I remember back to this year’s JavaOne, it was A LOT OF FUN to sit in that press briefing room while jon Schwartz and Rich Green (and the UN guy) talked about how Sun is focused squarely on making the world a better place through developing JavaFX(TM), open sourcing the JDK, and providing mobile phones to impovrished third-world nations.
But, there’s a problem… Sun Microsystems hasn’t really “open-sourced” Java(TM). That’s the truth.
You: What? What do you mean? I went to JavaOne and saw that Sun had “open-sourced” Java(TM)?
Me: Well, technically the source code for OpenJDK is covered under the GPL, but you won’t find any other open source implementations of Java floating around the internet any time soon… Sun is too concerned about competition and maintaining control over the platform.
Me: Java(TM) is a trademark and you haven’t really created a Java(TM) virtual machine until you’ve passed a compatibility kit from Sun. hmmm….
You: Ok, GREAT NEWS, Sun is licensing the compatibility kit to open source implementations. That fixes everything, now Java is really Open Source.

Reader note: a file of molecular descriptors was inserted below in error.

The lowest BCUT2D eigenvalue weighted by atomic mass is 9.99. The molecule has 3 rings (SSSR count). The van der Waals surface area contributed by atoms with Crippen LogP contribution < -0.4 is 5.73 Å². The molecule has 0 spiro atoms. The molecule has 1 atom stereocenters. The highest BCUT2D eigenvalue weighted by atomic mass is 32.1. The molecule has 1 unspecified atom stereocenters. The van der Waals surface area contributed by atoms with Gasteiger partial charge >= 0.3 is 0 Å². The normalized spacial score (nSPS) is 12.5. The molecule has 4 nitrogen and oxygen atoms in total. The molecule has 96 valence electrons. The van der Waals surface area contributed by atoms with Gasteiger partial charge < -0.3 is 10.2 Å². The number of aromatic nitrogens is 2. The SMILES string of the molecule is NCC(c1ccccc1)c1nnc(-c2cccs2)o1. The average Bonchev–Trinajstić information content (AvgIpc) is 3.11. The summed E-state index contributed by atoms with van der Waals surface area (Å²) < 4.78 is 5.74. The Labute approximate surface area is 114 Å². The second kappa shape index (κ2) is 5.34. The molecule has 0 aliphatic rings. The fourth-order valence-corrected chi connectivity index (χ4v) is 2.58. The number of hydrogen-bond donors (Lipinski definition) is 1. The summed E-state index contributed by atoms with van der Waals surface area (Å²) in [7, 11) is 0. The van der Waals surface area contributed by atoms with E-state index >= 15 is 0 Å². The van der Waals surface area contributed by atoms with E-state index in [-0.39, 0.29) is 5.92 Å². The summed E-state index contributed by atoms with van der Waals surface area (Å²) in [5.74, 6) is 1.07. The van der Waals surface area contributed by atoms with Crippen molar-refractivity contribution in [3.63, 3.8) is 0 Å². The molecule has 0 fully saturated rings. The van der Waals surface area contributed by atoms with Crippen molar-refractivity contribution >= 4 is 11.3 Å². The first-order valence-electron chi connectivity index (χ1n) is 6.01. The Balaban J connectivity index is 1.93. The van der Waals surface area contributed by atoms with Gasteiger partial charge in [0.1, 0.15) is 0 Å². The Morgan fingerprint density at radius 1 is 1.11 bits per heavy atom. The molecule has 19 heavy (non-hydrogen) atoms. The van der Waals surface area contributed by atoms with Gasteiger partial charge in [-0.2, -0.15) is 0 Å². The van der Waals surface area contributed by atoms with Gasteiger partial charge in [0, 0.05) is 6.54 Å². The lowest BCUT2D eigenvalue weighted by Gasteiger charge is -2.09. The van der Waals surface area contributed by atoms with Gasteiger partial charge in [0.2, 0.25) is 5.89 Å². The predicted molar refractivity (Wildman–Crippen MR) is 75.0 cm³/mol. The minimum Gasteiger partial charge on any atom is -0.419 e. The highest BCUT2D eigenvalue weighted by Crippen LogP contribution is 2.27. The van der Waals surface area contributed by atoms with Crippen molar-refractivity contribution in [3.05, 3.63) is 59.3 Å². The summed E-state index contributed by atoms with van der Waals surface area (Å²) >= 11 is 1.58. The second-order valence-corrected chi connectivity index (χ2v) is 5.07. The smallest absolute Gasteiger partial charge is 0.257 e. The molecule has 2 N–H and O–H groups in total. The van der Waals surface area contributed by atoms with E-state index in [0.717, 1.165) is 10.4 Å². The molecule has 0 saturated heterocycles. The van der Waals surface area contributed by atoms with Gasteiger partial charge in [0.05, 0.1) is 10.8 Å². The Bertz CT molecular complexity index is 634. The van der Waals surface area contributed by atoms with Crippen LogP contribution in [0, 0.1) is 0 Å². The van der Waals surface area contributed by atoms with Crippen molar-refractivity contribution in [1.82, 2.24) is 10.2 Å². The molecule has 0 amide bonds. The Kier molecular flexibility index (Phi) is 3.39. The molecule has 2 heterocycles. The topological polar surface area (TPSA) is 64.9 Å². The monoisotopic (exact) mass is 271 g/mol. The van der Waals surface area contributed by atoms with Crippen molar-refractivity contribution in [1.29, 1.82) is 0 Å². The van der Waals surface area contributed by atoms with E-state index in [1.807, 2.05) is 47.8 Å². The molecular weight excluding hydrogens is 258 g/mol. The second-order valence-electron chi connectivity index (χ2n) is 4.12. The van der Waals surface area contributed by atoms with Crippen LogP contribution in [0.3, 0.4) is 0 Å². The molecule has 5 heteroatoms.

Me: Er, well, not really. They are making it available for JDK implementations derived from OpenJDK. They weren’t really interested in the open source community per se, they were really just interested in bundling Java with Linux distributions. If anything they’ve actively worked to exclude the most dedicated open-source Java developers in a ploy to retain control of “The Platform”. Here read for yourself…
“Implementations must be substantially derived from the OpenJDK source
code and must be distributed under GPL which of course would be a
requirement of any implementation making use of code from the OpenJDK
That’s what I get from Rich Green’s Orwellian game of verbal twister. It’s just a shame because while it might satisfy the conditions of the FSF in terms of licensing, it has little to do with the freedom to fork (or reimplement) that makes the open source community a vibrant one.
What is Rich Green and Sun Microsystems so scared of? Competition? Are they fearful that Microsoft, Intel, or IBM might start contributing to a non-GPL distribution of Java and improve upon it? Yes, I leave messages in the URLs, from his blog post, it reads clearly: Rich Green is scared of competition.
UPDATE (9/19/07): Just one day after posting this blog entry, we see Can IBM save OpenOffice.org from itself? over at ComputerWorld. Evidently Sun’s other OpenOffice effort is suffering some structural/governance issues.